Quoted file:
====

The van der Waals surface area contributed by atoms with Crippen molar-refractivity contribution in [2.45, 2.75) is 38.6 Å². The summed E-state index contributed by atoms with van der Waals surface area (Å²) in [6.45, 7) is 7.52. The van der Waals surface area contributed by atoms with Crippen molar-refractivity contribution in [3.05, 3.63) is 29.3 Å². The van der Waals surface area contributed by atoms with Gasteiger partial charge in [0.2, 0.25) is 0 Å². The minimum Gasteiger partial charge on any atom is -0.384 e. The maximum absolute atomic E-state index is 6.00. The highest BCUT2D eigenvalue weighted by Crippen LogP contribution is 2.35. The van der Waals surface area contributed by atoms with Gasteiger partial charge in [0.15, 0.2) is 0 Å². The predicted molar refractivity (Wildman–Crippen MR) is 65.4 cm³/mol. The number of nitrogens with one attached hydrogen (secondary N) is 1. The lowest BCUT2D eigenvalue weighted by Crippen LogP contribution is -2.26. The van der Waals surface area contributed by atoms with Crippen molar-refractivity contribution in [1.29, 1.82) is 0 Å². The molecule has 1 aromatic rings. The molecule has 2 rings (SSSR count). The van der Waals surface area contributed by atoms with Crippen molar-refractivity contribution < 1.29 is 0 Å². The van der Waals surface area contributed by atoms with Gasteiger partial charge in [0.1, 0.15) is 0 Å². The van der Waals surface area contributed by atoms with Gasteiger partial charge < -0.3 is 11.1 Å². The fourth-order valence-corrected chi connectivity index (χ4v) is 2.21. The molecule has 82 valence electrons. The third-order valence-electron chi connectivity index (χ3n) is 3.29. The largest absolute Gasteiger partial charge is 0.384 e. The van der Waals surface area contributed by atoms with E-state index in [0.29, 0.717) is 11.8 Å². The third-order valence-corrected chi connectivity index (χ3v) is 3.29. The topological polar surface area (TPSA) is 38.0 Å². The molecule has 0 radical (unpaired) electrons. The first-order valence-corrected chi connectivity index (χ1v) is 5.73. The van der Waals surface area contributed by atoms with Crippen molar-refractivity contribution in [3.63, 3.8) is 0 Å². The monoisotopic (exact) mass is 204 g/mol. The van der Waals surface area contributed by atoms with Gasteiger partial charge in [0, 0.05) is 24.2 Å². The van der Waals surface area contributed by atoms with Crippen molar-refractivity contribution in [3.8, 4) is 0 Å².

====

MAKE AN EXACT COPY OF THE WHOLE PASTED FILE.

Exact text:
The van der Waals surface area contributed by atoms with Crippen molar-refractivity contribution in [2.45, 2.75) is 38.6 Å². The summed E-state index contributed by atoms with van der Waals surface area (Å²) in [6.45, 7) is 7.52. The van der Waals surface area contributed by atoms with Crippen molar-refractivity contribution in [3.05, 3.63) is 29.3 Å². The van der Waals surface area contributed by atoms with Gasteiger partial charge in [0.2, 0.25) is 0 Å². The minimum Gasteiger partial charge on any atom is -0.384 e. The maximum absolute atomic E-state index is 6.00. The highest BCUT2D eigenvalue weighted by Crippen LogP contribution is 2.35. The van der Waals surface area contributed by atoms with Gasteiger partial charge in [0.15, 0.2) is 0 Å². The predicted molar refractivity (Wildman–Crippen MR) is 65.4 cm³/mol. The number of nitrogens with one attached hydrogen (secondary N) is 1. The lowest BCUT2D eigenvalue weighted by Crippen LogP contribution is -2.26. The van der Waals surface area contributed by atoms with Crippen molar-refractivity contribution in [1.29, 1.82) is 0 Å². The molecule has 1 aromatic rings. The molecule has 2 rings (SSSR count). The van der Waals surface area contributed by atoms with Crippen molar-refractivity contribution < 1.29 is 0 Å². The van der Waals surface area contributed by atoms with Gasteiger partial charge in [0.1, 0.15) is 0 Å². The van der Waals surface area contributed by atoms with Gasteiger partial charge < -0.3 is 11.1 Å². The fourth-order valence-corrected chi connectivity index (χ4v) is 2.21. The molecule has 82 valence electrons. The third-order valence-electron chi connectivity index (χ3n) is 3.29. The largest absolute Gasteiger partial charge is 0.384 e. The van der Waals surface area contributed by atoms with E-state index in [0.29, 0.717) is 11.8 Å². The third-order valence-corrected chi connectivity index (χ3v) is 3.29. The topological polar surface area (TPSA) is 38.0 Å². The molecule has 0 radical (unpaired) electrons. The first-order valence-corrected chi connectivity index (χ1v) is 5.73. The van der Waals surface area contributed by atoms with Crippen molar-refractivity contribution in [3.63, 3.8) is 0 Å². The monoisotopic (exact) mass is 204 g/mol. The van der Waals surface area contributed by atoms with Gasteiger partial charge in [0, 0.05) is 24.2 Å². The van der Waals surface area contributed by atoms with Crippen molar-refractivity contribution in [3.8, 4) is 0 Å².